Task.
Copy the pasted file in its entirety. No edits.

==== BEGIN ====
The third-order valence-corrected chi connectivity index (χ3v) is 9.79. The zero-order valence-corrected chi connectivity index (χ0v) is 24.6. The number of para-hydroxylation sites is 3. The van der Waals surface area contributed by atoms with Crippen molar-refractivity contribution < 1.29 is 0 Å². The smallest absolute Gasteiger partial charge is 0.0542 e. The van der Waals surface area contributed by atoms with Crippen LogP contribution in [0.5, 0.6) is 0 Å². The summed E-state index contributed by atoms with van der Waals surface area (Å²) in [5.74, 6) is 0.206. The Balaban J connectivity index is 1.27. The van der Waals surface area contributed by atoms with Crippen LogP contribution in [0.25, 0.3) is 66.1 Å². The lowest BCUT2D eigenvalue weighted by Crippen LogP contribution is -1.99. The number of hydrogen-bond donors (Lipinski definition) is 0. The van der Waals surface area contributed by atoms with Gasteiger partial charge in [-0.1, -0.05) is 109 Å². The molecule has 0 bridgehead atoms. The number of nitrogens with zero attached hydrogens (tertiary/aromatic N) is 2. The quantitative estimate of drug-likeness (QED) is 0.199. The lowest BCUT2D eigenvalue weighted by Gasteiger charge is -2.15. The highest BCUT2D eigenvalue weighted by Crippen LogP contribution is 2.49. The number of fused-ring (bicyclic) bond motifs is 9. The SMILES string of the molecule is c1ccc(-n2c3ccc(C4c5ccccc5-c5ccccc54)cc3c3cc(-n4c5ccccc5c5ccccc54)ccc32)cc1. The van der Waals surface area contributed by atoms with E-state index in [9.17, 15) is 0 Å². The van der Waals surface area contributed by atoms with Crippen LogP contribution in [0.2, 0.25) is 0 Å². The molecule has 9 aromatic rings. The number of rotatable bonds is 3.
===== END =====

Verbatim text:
The third-order valence-corrected chi connectivity index (χ3v) is 9.79. The zero-order valence-corrected chi connectivity index (χ0v) is 24.6. The number of para-hydroxylation sites is 3. The van der Waals surface area contributed by atoms with Crippen molar-refractivity contribution < 1.29 is 0 Å². The smallest absolute Gasteiger partial charge is 0.0542 e. The van der Waals surface area contributed by atoms with Crippen LogP contribution in [0.5, 0.6) is 0 Å². The summed E-state index contributed by atoms with van der Waals surface area (Å²) in [5.74, 6) is 0.206. The Balaban J connectivity index is 1.27. The van der Waals surface area contributed by atoms with Crippen LogP contribution in [0.25, 0.3) is 66.1 Å². The lowest BCUT2D eigenvalue weighted by Crippen LogP contribution is -1.99. The number of hydrogen-bond donors (Lipinski definition) is 0. The van der Waals surface area contributed by atoms with Gasteiger partial charge in [-0.1, -0.05) is 109 Å². The molecule has 0 bridgehead atoms. The number of nitrogens with zero attached hydrogens (tertiary/aromatic N) is 2. The quantitative estimate of drug-likeness (QED) is 0.199. The lowest BCUT2D eigenvalue weighted by Gasteiger charge is -2.15. The highest BCUT2D eigenvalue weighted by Crippen LogP contribution is 2.49. The number of fused-ring (bicyclic) bond motifs is 9. The SMILES string of the molecule is c1ccc(-n2c3ccc(C4c5ccccc5-c5ccccc54)cc3c3cc(-n4c5ccccc5c5ccccc54)ccc32)cc1. The van der Waals surface area contributed by atoms with E-state index in [9.17, 15) is 0 Å². The van der Waals surface area contributed by atoms with Crippen LogP contribution in [0.2, 0.25) is 0 Å². The molecule has 9 aromatic rings. The number of rotatable bonds is 3.